Wednesday, March 19, 2008

March 19, 2008

My colleague Eva and I went to Marjorie Merriweather Post's estate and museum Hillwood today. We went to attend an interesting lecture about Callot Soeurs, a design house started by four sisters in Paris in 1895.
The lecture and tour was given by Mr. Kurtz who curates and maintains all of the clothing and textile collections at the estate/museum. The man is a walking textbook and very patient and eager to answer questions.
According to Mr. Kurtz, the sisters mother was a seamstress and their father dealt in antique fabrics and laces so they had a fabulous grounding for the venture. At the time they started their workroom Charles Worth was at the end of his career and due to their fantastic designs and the quality of their work, they were able to take his place as the premier design house.
The oldest sister, Marie did all of the design work, Margaret ran the workroom, Regina handled all of the finances and business details and Josephine handled the appointments and clients. By 1920, Regina and Josephine had left the business and Marie became the sole proprietor of the business with Margaret remaining to run the workroom.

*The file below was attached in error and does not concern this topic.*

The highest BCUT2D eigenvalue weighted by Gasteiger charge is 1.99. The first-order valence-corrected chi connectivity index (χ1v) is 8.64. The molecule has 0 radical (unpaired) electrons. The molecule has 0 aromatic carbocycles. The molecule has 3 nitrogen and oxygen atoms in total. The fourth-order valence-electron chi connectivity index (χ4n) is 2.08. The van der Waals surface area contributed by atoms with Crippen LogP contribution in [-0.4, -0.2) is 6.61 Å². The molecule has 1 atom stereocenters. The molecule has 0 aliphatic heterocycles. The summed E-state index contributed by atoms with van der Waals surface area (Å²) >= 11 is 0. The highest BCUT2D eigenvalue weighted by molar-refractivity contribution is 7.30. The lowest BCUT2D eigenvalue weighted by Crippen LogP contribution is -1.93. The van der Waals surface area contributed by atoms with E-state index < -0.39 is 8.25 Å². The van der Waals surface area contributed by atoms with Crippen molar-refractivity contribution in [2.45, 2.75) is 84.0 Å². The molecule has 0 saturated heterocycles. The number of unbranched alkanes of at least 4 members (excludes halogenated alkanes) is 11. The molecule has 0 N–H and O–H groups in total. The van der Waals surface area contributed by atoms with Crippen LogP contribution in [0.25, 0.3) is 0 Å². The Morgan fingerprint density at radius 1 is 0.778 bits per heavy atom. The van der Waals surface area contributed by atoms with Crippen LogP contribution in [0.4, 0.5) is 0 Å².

At the time the sisters started Callot Soeurs, many of the design houses were beginning to bring in sewing machines to the workrooms. Callet Soeurs sewed every stitch of every garment by hand until 1933 when Marie passed away and her sons took over the house. By 1914, they employed 600 people in the workroom to bead, embroider and stitch and at their peak, they had 800 employees.
After the lecture we were led to Marjorie's dressing rooms (yes, plural!) where we were able to get up close and personal with the three extant gowns created for her by Callet Soeurs. The quality and workmanship was incredible and left me almost breathless thinking of the time and skill required to achieve those exquisite results.
If any of you ever have an opportunity to visit Hillwood Estate and Museum, do it! The grounds are fabulous, full of gardening ideas, the house is a treasure trove of Russian artwork, the house is a maze of rooms each more fantastic than the last and of course, there are the clothes, jewels, accessories, portraits and collections of everything under the sun.
I left feeling inspired by the designs and workmanship. I also felt a sense of responsibility to carry on the traditions of quality design and workmanship to share with all of you.

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